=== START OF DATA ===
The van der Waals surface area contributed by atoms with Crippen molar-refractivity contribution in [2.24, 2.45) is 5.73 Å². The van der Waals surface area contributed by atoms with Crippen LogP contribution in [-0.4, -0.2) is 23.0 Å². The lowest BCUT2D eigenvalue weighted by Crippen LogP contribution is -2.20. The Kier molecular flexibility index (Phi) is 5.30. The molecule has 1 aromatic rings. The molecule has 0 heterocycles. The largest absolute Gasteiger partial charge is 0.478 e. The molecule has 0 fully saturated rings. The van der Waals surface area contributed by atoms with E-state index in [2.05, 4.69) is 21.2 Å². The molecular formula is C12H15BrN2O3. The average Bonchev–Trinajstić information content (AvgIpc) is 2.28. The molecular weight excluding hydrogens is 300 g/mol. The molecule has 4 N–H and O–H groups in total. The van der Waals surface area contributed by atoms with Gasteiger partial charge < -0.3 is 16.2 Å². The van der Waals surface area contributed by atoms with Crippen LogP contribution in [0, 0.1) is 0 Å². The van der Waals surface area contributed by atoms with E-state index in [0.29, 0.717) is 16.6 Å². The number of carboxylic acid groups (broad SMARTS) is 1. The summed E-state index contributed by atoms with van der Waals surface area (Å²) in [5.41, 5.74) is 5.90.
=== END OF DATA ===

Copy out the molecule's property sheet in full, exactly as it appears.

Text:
The van der Waals surface area contributed by atoms with Crippen molar-refractivity contribution in [2.24, 2.45) is 5.73 Å². The van der Waals surface area contributed by atoms with Crippen LogP contribution in [-0.4, -0.2) is 23.0 Å². The lowest BCUT2D eigenvalue weighted by Crippen LogP contribution is -2.20. The Kier molecular flexibility index (Phi) is 5.30. The molecule has 1 aromatic rings. The molecule has 0 heterocycles. The largest absolute Gasteiger partial charge is 0.478 e. The molecule has 0 fully saturated rings. The van der Waals surface area contributed by atoms with E-state index in [2.05, 4.69) is 21.2 Å². The molecular formula is C12H15BrN2O3. The average Bonchev–Trinajstić information content (AvgIpc) is 2.28. The molecular weight excluding hydrogens is 300 g/mol. The molecule has 4 N–H and O–H groups in total. The van der Waals surface area contributed by atoms with Gasteiger partial charge < -0.3 is 16.2 Å². The van der Waals surface area contributed by atoms with Crippen LogP contribution in [0, 0.1) is 0 Å². The van der Waals surface area contributed by atoms with E-state index in [0.29, 0.717) is 16.6 Å². The number of carboxylic acid groups (broad SMARTS) is 1. The summed E-state index contributed by atoms with van der Waals surface area (Å²) in [5.41, 5.74) is 5.90.